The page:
UK – Churches must prepare for IS attackscounter-terrorism experts warn


Following attacks by Islamic extremists on Catholic priests in Indonesia and France in recent weeks, counter terrorism experts fear Islamic State supporters will target churches in the UK and other European countries. The attacks prompted counter terrorism experts to rewrite advice for religious institutions in the UK.

Churches and other religious institutions are described as “easy targets” in the new guidelines, called Counter Terrorism Advice for Churches, which are being issued amid fears an attack ”is coming.”They urge church leaders to be on alert for attackers, who are likely to be armed with knives.

Counter-terrorism expert Nick Tolson, who is an expert in dealing with terrorist threats is rewriting the guidelines for National Churchwatch, an organization which specializes in safety advice for clergy and church workers. The latest advice issued to churches urges them to prepare for similar attacks to those in France and Indonesia, including learning how to identify a semi-automatic weapon, how to challenge a suspicious person and how to take cover in the event of gunfire.

 “Since the French attack we have to look at the possibility of an attack on a church in this country. The risk level has gone up,” Tolson  said. “Churches in the past were considered low risk – now we know an attack is coming … and churches are one of the easy targets. He added “It’s likely to be a knife, not a machine gun, but we are covering that too.” The guidelines also feature images of handguns and semi-automatic AK-47 rifles.

Church leaders are being told to evacuate a congregation in the event someone pulls out a knife. “They are at risk. It only takes seconds for someone to stab a large number of people as we have seen.” Religious leaders are urged to respond quickly to an attack“to give you the best chance of survival.” The report says: “It does not matter whether they have a pistol, rifle or a machine gun. A firearm will kill a large number of people very quickly.”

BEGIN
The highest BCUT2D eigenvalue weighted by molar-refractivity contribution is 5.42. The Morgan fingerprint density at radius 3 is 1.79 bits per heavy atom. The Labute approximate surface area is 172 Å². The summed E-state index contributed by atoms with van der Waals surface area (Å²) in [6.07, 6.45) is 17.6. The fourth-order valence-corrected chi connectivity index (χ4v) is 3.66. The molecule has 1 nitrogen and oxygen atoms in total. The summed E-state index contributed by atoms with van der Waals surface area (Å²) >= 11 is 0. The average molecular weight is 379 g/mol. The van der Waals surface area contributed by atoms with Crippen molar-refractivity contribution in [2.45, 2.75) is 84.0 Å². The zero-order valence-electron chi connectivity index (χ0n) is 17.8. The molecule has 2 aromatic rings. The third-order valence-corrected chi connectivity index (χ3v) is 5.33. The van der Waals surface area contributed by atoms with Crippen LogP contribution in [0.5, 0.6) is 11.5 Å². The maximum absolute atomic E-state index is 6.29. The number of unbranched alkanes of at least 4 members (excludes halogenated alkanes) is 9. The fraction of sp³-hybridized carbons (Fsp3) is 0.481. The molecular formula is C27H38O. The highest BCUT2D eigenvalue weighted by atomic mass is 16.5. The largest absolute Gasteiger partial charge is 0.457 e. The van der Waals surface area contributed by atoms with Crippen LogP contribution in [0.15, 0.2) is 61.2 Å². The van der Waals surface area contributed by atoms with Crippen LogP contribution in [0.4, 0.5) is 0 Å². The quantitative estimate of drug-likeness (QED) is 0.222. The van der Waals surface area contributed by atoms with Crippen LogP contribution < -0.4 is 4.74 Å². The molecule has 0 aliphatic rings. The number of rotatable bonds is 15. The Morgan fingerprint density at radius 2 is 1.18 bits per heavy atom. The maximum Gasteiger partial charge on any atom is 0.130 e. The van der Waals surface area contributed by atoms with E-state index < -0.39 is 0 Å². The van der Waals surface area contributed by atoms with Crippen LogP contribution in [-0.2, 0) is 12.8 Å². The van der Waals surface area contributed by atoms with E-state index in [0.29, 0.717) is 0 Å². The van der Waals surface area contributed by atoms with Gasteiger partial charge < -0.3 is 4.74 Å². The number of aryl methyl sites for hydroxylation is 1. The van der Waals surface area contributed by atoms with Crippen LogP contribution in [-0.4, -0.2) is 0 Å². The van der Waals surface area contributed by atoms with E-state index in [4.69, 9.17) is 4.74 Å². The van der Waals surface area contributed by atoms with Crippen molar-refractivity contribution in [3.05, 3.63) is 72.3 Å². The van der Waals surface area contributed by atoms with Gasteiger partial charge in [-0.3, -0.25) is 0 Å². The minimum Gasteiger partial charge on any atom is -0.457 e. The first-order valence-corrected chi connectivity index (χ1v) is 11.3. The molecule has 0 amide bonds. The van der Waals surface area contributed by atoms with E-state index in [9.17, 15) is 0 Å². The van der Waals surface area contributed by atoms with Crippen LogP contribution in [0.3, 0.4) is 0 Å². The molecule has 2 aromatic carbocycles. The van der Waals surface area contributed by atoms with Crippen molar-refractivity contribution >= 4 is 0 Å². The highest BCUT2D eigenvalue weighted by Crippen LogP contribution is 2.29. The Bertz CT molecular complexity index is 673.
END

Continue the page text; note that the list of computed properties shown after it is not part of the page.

Special advice is given on how to handle Sunday School children who may get separated from their parents : “Obviously the safety of children is paramount and understandably the parents will be frantic.”

 “We used to say hide under the table, but [terrorists] will come and shoot you. Now it’s all about running away,” Tolson said.

“If you saw [the attacks] in Nice the police were shouting to run – the new guidance is about getting distance.”

Clergy have also been advised by counter-terror chiefs not to wear collars in public to prevent them being targeted. This is similar to earlier anti-terrorist advice given to the military who are no longer allowed to wear uniform except when on duty and to police who were advised to leave their uniforms at the station when they go home.

The new anti-terrorism Guidelines for UK Churches were issued two days after an IS suicide bomber attempted to blow himself up during mass in a Catholic church in the Indonesian city of Medan.

The Metropolitan Police’s deputy assistant commissioner Neil Basu also wrote to UK church congregations as a direct response to the murder of Fr Hamel in France: “We are again reminded of the indiscriminate nature of terrorism and the brutal and senseless actions of these criminals.” He added: “Church leaders and their congregations here in the UK should remain alert not alarmed. There is no current intelligence to suggest any attack planning of this nature in this country.”

“However I know these are troubling times and it makes sense for all church leaders to review their security plans and to encourage their flock to be vigilant.”

ACN Malta